Ship routes to circumvent whales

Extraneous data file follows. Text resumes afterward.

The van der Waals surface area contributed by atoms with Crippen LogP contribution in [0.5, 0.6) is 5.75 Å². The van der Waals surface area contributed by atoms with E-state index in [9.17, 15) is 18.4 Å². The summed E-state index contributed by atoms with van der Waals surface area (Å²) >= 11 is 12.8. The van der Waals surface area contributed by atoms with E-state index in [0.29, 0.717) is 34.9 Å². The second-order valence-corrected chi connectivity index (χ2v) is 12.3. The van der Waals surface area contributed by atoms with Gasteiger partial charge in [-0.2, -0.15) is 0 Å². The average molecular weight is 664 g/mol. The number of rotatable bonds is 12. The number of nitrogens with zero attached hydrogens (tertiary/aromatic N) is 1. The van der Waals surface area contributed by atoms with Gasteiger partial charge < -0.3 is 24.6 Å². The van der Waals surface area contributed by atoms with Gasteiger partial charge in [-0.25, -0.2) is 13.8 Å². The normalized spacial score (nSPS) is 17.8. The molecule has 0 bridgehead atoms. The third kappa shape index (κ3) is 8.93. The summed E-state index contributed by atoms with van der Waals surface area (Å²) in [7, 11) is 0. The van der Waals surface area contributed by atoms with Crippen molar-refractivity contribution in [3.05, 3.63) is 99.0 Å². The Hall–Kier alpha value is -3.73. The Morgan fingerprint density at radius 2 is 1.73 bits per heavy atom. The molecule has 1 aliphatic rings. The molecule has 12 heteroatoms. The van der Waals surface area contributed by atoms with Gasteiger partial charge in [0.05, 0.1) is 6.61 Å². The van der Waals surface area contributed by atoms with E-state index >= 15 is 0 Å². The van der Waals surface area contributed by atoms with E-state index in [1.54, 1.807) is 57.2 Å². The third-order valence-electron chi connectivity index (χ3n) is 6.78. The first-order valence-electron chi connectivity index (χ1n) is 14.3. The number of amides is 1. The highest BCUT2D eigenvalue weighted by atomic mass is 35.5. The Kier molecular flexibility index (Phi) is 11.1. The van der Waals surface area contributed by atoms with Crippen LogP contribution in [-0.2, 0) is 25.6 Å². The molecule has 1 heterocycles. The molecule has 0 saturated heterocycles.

A recent uptick in ships colliding with whales has prompted federal maritime officials to approve a plan to reroute shipping traffic in and around the San Francisco Bay and establish better ways to track whale locations, the National Oceanic and Atmospheric Administration (NOAA) announced. Recent victims have included migrating blue, fin and humpback whales —all endangered—that are attracted to krill in coastal waters. Last month, a rare fin whale washed up on Point Reyes after its spine and ribs were severed, likely by the propeller of a large cargo ship. “In 2010 it really struck home when a female blue whale carrying a calf was found dead on the beach,” Maria Brown, superintendent of the Gulf of the Farallones National Marine Sanctuary, told the Washington Post. “And blue whales’ numbers are so small—to lose a female and a new whale coming into the population really sent home the message that we needed to look at the whale strike issue.” The changes in shipping routes and the adoption of new monitoring techniques are set to take effect next year, after a final review by the United Nations International Maritime Organization.